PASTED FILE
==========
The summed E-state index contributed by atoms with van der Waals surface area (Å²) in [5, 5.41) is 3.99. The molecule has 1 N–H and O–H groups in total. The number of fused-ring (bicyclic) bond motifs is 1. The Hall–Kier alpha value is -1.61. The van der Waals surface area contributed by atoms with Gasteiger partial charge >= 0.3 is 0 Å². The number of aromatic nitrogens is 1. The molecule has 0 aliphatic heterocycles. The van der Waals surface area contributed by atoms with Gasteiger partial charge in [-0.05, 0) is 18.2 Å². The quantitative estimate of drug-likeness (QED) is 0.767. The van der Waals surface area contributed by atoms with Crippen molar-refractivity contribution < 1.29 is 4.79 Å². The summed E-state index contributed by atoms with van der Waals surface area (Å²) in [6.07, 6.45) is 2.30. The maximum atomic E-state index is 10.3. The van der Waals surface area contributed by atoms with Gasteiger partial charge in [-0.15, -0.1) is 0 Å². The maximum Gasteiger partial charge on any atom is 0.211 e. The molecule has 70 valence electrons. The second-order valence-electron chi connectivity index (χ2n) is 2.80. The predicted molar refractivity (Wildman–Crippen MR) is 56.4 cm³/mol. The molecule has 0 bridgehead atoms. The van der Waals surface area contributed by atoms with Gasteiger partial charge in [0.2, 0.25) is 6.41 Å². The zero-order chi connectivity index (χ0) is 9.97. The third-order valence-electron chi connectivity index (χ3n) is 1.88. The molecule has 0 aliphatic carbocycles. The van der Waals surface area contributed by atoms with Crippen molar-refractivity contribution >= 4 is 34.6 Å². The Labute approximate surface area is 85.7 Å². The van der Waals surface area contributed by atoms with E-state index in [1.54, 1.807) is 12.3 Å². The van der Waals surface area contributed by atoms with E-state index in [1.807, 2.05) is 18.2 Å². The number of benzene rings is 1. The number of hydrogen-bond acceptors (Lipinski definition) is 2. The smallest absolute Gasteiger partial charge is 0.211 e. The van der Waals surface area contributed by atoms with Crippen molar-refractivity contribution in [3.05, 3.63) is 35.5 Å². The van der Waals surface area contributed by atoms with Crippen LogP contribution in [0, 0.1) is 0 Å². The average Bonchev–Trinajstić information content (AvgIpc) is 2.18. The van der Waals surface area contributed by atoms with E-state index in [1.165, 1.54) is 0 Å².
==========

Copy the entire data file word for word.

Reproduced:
The summed E-state index contributed by atoms with van der Waals surface area (Å²) in [5, 5.41) is 3.99. The molecule has 1 N–H and O–H groups in total. The number of fused-ring (bicyclic) bond motifs is 1. The Hall–Kier alpha value is -1.61. The van der Waals surface area contributed by atoms with Gasteiger partial charge >= 0.3 is 0 Å². The number of aromatic nitrogens is 1. The molecule has 0 aliphatic heterocycles. The van der Waals surface area contributed by atoms with Gasteiger partial charge in [-0.05, 0) is 18.2 Å². The quantitative estimate of drug-likeness (QED) is 0.767. The van der Waals surface area contributed by atoms with Crippen molar-refractivity contribution < 1.29 is 4.79 Å². The summed E-state index contributed by atoms with van der Waals surface area (Å²) in [6.07, 6.45) is 2.30. The maximum atomic E-state index is 10.3. The van der Waals surface area contributed by atoms with Gasteiger partial charge in [-0.15, -0.1) is 0 Å². The maximum Gasteiger partial charge on any atom is 0.211 e. The molecule has 70 valence electrons. The second-order valence-electron chi connectivity index (χ2n) is 2.80. The predicted molar refractivity (Wildman–Crippen MR) is 56.4 cm³/mol. The molecule has 0 bridgehead atoms. The van der Waals surface area contributed by atoms with Gasteiger partial charge in [0.2, 0.25) is 6.41 Å². The zero-order chi connectivity index (χ0) is 9.97. The third-order valence-electron chi connectivity index (χ3n) is 1.88. The molecule has 0 aliphatic carbocycles. The van der Waals surface area contributed by atoms with Crippen molar-refractivity contribution >= 4 is 34.6 Å². The Labute approximate surface area is 85.7 Å². The van der Waals surface area contributed by atoms with E-state index in [1.54, 1.807) is 12.3 Å². The van der Waals surface area contributed by atoms with E-state index in [1.807, 2.05) is 18.2 Å². The number of benzene rings is 1. The number of hydrogen-bond acceptors (Lipinski definition) is 2. The smallest absolute Gasteiger partial charge is 0.211 e. The van der Waals surface area contributed by atoms with Crippen molar-refractivity contribution in [3.05, 3.63) is 35.5 Å². The van der Waals surface area contributed by atoms with Crippen LogP contribution in [0, 0.1) is 0 Å². The average Bonchev–Trinajstić information content (AvgIpc) is 2.18. The van der Waals surface area contributed by atoms with E-state index in [1.165, 1.54) is 0 Å².